And then for some, they learn what it means to be a man from their mother’s negative comments about their dad.
Given that, what is the impact on our society?
There is a big impact. When you’re a man who is true to self, true to your core, true to your spirit, you will speak truth. You will know where truth lies. Without that core, the truth becomes what is seen on FOX news – you have to carry guns, hate Muslims, hate others, you have to eat garbage. There is all this insanity that is going on since they listen to whatever propaganda is going on, buy it and then base a life on it. Whereas the man who is well-raised, being more of a real man, he listens to his own truth, has confidence in his own truth, and acts on it. He can then speak his own truth for the community at large, his coworkers, his family. When you have a lot more men clearly speaking truth, there is a ring of rightness. You know when truth is being spoken. And when guys are off-track, they buy whatever propaganda is going on … and then shit happens.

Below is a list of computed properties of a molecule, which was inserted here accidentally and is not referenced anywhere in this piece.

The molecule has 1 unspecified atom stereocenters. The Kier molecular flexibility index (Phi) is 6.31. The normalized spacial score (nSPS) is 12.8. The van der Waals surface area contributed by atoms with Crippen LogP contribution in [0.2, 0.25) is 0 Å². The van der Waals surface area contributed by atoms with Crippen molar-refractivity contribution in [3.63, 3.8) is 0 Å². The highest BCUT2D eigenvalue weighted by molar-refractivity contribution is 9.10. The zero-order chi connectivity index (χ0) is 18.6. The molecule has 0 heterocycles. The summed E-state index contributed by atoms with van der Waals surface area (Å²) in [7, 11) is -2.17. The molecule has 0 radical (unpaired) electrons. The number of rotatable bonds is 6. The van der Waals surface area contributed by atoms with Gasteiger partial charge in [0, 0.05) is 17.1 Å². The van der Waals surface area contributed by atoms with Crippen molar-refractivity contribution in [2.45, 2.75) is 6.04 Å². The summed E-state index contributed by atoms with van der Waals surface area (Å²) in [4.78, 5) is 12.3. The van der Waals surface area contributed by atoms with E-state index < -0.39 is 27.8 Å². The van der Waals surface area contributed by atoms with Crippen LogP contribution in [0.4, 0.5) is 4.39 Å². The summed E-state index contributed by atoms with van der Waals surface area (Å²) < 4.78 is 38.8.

Why did you get involved in working with young men?
There was no real big mission statement about it. After a year of my men’s weekend in March 1988, I was producing men’s events. Then some idiot – me! – said, “Hey, let’s bring our sons as well.” So sons started coming. A day after one event that was a bit rough, my buddy Andy Vine said – like a true Monday morning quarterback – “Hey we should do a weekend just for teenagers.” I said, “You’ll have to fight to keep me out of your back pocket; let’s do it.” Three months later we had our first weekend.
After awhile it took a life of its own. It started dragging me along. After 10 years, I started walking where it was taking me, and the rest is history. We established the Young Men’s Adventure Weekend, the granddaddy of them all in May 1990.
What have you and those weekends accomplished over the years?